The American made, once-used, charred white oak barrels are bought from Jim Beam and are steamed upon arrival to remove any residue flavors or fusel oils from the bourbon previously stored in them. The rum is then stored in the barrels for anywhere from 1 to 12 years. The time in the barrels mellows the flavor of the rum and gives it the rich golden color. Cruzan Estate Light and Dark Rums are made using the rum from barrels that have been stored between 1 to 4 years. An extra filtering process eliminates the color to produce the light rum. When the rum has been aged and it is time to be ‘dumped’, it is rolled, and the barrels beaten to release the bung (or cork). The rum is then drained into a holding tank and charcoal filtered to refine the color and flavor.
At the present time, Cruzan Rum is owned by Beam Suntory. What does that mean for Cruzan Rum? The Nelthropp family still operates the distillery and handles the rum production. Bottling of the rum is now done off-island at a sister facility owned by Beam Suntory. Once the rums are aged at the Cruzan distillery, they are then loaded into tankers and shipped stateside to begin the packaging and distribution process. According to Karen, this arrangement leaves the Nelthropp family to do what they have been doing best for generations, making rum. This system makes a lot of sense when you consider that only fifteen percent of the rum is sold here in the local market while the other 85 percent is sent to the United States and beyond.
At the pavilion, the final stop on the tour, our guide became our bartender and we got to taste the smooth and pure rum. Children are welcome in the pavilion (but not to the rum tasting). Estate Diamond Rum, named after the estate in which the distillery resides, is aged 5 to 12 years. Cruzan Single Barrel aged rums are also available and is great for those who appreciate sipping a good rum. As many of you know, there are many flavored rums available including mango, key lime, pineapple, coconut, banana, orange, spiced, and blackstrap molasses. In addition to samples of various rums, visitors also get to choose two different mixed drinks or cocktails from a list of Cruzan favorites.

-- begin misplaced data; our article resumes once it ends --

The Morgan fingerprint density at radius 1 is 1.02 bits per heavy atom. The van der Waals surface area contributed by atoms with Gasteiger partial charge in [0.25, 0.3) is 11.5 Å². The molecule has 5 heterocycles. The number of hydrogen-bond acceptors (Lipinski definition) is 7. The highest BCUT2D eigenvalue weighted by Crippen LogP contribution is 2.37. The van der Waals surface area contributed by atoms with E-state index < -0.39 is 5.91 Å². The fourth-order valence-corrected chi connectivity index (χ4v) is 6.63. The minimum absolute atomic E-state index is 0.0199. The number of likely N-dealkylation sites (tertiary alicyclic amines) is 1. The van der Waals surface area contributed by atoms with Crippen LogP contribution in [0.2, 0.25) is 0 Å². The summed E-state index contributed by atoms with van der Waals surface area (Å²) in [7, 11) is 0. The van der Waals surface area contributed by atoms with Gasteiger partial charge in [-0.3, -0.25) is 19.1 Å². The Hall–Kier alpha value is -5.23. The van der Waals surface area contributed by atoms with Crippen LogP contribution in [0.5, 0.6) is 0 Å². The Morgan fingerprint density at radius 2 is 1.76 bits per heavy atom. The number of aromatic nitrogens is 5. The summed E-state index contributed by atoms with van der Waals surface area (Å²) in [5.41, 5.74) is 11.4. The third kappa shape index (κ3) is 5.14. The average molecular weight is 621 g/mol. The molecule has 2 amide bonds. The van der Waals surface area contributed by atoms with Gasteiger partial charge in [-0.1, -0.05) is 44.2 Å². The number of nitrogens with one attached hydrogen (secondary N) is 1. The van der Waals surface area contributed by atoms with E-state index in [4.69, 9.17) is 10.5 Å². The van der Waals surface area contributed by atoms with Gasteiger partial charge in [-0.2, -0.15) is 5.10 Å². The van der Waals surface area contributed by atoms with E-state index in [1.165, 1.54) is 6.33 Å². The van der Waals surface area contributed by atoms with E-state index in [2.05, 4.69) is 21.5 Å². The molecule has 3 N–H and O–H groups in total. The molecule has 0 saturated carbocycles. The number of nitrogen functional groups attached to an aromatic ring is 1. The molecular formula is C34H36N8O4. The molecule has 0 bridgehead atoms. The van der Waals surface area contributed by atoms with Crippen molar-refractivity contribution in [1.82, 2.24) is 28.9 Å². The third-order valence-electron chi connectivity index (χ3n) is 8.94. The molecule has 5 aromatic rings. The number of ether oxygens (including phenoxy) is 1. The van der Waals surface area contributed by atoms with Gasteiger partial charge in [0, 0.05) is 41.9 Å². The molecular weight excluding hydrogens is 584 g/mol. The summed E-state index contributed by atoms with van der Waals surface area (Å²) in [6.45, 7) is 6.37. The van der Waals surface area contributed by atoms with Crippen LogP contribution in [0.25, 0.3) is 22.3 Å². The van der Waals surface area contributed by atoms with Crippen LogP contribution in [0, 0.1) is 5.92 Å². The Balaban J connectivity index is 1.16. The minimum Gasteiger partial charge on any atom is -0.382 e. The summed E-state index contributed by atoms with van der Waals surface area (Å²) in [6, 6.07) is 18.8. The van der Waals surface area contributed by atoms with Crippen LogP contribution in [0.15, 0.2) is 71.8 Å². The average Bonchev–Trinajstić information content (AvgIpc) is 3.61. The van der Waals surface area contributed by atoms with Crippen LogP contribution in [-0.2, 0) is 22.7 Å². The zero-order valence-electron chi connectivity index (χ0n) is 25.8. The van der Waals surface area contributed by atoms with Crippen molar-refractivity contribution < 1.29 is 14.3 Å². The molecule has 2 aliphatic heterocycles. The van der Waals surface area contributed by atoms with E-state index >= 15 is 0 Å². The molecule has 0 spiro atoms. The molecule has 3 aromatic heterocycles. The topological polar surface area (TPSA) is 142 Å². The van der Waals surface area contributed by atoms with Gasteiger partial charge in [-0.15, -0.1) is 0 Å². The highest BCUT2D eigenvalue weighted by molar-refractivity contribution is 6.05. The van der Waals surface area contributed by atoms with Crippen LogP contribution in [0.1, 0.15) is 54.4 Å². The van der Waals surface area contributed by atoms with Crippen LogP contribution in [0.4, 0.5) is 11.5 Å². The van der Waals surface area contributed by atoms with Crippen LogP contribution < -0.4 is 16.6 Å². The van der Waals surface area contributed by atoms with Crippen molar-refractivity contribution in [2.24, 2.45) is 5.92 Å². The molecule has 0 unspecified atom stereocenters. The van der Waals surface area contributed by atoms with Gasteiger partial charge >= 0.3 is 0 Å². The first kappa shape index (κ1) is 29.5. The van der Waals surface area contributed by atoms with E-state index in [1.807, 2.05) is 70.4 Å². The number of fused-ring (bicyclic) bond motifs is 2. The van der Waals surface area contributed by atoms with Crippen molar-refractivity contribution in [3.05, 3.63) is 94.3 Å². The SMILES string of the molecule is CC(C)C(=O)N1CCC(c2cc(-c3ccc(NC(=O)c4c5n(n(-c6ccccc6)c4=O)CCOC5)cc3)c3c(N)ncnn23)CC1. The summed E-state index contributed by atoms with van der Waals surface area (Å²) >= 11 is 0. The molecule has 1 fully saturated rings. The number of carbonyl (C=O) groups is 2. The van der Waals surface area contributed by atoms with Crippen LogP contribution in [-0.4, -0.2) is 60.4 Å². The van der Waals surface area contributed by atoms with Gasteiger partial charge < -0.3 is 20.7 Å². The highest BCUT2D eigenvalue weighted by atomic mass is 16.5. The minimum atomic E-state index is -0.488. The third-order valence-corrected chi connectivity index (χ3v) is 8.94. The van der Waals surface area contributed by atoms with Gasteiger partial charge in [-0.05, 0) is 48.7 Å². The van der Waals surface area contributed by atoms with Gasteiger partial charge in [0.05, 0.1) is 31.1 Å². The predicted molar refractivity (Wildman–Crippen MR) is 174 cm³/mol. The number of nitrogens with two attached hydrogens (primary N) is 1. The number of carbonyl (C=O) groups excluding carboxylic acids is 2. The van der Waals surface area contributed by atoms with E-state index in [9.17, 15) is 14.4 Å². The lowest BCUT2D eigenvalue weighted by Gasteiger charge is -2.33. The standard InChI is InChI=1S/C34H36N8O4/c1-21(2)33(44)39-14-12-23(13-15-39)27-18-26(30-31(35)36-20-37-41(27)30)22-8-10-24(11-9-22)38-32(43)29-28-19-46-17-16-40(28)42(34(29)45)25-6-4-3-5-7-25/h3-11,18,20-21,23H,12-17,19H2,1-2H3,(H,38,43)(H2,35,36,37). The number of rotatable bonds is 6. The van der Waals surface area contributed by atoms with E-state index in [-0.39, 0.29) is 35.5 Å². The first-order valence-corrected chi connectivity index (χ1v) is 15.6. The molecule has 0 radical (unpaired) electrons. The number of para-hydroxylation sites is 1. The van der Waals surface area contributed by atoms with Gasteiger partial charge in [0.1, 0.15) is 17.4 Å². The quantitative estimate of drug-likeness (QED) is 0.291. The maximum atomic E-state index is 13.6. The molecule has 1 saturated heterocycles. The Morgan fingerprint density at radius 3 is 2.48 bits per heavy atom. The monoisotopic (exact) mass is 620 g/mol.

We came, we toured, we tasted, and we bought gifts for friends (and for ourselves). Oh, and my visiting friends took advantage of the duty-free allowance of 6 bottles of rum per adult for US citizens! The employees at Cruzan even bubble wrapped and boxed their rum for airline travel for only a few extra dollars. Make sure to visit this fun and historic attraction while you are on St. Croix. The Cruzan Rum Distillery is open* from 9am to 4 pm, Monday through Friday, and 10am to 2 pm on Saturdays. They are also open on Sundays (from November – April) from 10am to 2 pm, and when a cruise ship is in port. Tours leave every 30 minutes from the top of the hour, so do hurry to the ‘Don’t Hurry Rum’!– Jennie Ogden, Editor *Be sure to verify current hours of operation as they may change from time to time.
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- The Marvelous Mango
- Savoring St. Croix Like a Local
- The Spirited History of Caribbean Rum
- Take Advantage of Duty-Free Shopping
- St. Croix Heritage Trail
- Two Rum Distilleries, 39 Flavors of Rum!
- My St. Croix Destination Wedding
- Safari Tour with Sweeny
- Cruzan Rum, a St. Croix Tradition